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Children's Exercise Classes Let Youngsters Burn Energy And Learn Coordination

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DALLAS - They jump and tumble.

They dance and climb.

They romp under parachutes and chase bubbles.

And they don't even know they're learning.

Adults have formal exercise classes and disciplined regimens to get in shape. But kids have bright, padded rooms where they can let off steam while they're learning basic coordination and, as a bonus, social skills.

"She has improved a lot," says Anuradha Raghavan, 27, of Plano, Texas, whose 15-month-old daughter Ananya attends a Gymboree class in Plano. "She likes to mingle with a lot of kids now. She's become more bold."

With objects that range from plastic puffs the size of beanbags to a giant "air log" children's exercise gyms cater to many ages - from crawlers to about 12-year-olds.

"I love this place so much," says Montanya MacRall, 23, of Dallas. She is an interior design student who was at The Little Gym in Dallas with 1-year-old Jade.

Jade, an only child, was on the go the whole time, crawling and walking to other kids.

"You can see a difference. You can see how they learn, the kids interacting with other kids - it's remarkable," her mother says.

The classes feature activities designed to help children's physical and social growth. They might practice basic gymnastic moves such as cartwheels or handstands, or they might play around a circle, taking directions to walk, skip or jump.

"They love the fast pace of it, the action of it, all the different apparatuses," says Deana Prokos of Plano, as her 4-year-old son, Niko, bounces around the My Gym in Frisco.

"It's great to get out of the house and run off some of that energy. Plus, it's safe. And they have that great music. He's in school all day. Then it's afternoon (gym) class, and then dinner, and he's in bed by seven," Prokos says.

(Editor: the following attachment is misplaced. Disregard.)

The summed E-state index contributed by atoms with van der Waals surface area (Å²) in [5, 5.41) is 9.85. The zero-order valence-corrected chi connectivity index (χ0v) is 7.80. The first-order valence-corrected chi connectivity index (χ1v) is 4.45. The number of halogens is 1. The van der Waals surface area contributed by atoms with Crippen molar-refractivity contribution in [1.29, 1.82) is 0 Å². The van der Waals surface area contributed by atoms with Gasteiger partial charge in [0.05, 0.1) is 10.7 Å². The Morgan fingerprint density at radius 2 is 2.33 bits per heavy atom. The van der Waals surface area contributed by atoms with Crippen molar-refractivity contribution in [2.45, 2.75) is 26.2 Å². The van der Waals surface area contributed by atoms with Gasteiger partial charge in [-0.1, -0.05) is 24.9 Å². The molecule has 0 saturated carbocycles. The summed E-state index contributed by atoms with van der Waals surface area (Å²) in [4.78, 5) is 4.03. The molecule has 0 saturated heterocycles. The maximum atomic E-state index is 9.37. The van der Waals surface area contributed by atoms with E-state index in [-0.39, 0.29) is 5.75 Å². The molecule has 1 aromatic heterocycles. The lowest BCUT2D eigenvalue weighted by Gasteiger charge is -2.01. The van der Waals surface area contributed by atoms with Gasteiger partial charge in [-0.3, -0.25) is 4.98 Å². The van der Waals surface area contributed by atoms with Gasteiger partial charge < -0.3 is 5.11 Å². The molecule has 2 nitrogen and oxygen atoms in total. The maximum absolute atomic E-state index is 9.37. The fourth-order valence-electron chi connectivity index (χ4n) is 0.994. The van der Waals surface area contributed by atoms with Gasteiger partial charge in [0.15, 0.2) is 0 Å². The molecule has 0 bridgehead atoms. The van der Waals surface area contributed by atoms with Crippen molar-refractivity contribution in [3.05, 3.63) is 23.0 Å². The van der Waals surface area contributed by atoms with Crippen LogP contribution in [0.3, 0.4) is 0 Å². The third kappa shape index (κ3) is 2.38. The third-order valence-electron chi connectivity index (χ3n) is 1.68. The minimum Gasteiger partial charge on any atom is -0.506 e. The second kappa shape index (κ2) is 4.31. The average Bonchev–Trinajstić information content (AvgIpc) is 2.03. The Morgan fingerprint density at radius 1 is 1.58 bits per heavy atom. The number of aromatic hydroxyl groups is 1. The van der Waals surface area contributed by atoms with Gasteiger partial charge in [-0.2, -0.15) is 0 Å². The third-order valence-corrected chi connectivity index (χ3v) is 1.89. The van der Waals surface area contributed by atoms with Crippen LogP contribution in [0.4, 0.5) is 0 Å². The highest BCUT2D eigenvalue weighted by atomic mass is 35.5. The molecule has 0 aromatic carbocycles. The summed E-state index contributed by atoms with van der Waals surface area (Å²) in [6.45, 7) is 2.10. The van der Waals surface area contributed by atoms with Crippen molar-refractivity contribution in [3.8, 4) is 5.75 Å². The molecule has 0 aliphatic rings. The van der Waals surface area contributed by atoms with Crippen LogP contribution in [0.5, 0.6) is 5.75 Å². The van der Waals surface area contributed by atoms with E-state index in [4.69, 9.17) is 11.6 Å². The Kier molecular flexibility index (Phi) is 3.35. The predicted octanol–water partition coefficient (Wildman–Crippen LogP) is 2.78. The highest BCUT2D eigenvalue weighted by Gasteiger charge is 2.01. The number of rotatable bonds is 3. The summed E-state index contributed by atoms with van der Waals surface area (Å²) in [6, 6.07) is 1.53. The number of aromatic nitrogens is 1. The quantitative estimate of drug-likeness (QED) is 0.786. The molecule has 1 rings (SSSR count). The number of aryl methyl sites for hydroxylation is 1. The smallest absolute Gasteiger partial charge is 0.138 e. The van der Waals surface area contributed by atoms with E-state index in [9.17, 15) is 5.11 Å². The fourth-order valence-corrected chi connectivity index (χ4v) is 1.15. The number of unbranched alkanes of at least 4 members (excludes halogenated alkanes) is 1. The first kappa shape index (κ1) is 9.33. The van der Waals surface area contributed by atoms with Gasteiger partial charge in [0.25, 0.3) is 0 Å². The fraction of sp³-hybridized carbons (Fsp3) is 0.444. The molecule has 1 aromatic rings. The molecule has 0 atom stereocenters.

The music is geared to please both children and parents, often featuring songs from the `80s. "Karma Chameleon," for example, played in one My Gym class.

Even the smallest children can have an exercise program. At the Dallas Yoga Center, a class called "Mommies and Me" allows mothers to bring their babies along.

Instructor Lisa Hennings, herself pregnant with her third child, guides the mothers through poses that are good for them and good for the babies.

"This is part of our effort to reach the community by saying yoga is for everybody," says studio owner David Sunshine. "A lot of times, I hear from moms, `Oh my gosh, I have someplace to go with my baby that's fun and positive.'"

Those classes are casual, by necessity. If a baby needs its diaper changed, or needs to nurse, mothers are free to break away.

As the babies lie on their backs, the mothers move their legs as if bicycling, or spread and close their arms in a "so big" motion.

They hold the babies belly-down in their arms and swing them around gently, or hold the babies by the torso and lift them up over the mothers' heads.

"You've got to figure this out, pumpkin," Heather Holmes, 35, a Dallas weddings coordinator, coos to 7-week-old Madeline.

Directors at the gyms say each activity is designed with a specific goal. Chasing and popping soap bubbles, for instance, teaches eye-hand coordination. At Gymboree and The Little Gym, each week has a theme, such as "Up and Down," or "By Myself."

And praise is constant. Joel Bozarth of Dallas, co-owner of four Little Gym locations, says that when the kids learn basic karate moves, the instructors will, for example, praise the stance but encourage the child to kick higher.

Parents also like the fact that the classes are noncompetitive. The instructors are "great with the kids. They're motivating," says Jennifer Zapata, 35, a language pathologist from Frisco, Texas, whose 5-year-old daughter, Jenna, attends My Gym. "They work on their self-esteem as well as their physical skills."

Andrea Skipper of Frisco, a mother of three, is there several times a week with 4-year-old Bryce and 8-year-old Alex.

She's noticed that Bryce has better coordination, pays attention better and is stronger.

"I think it's a good thing for kids," she says. "It teaches him to do hard tasks."

"She's gained a lot of confidence," says Aimey Thompson, 34, a Dallas teacher with 13-month-old Hannah at The Little Gym. "She's learned how to get on and off our sofa without hurting herself because of climbing on these things."


(c) 2003, The Dallas Morning News. Distributed by Knight Ridder/Tribune News Service.

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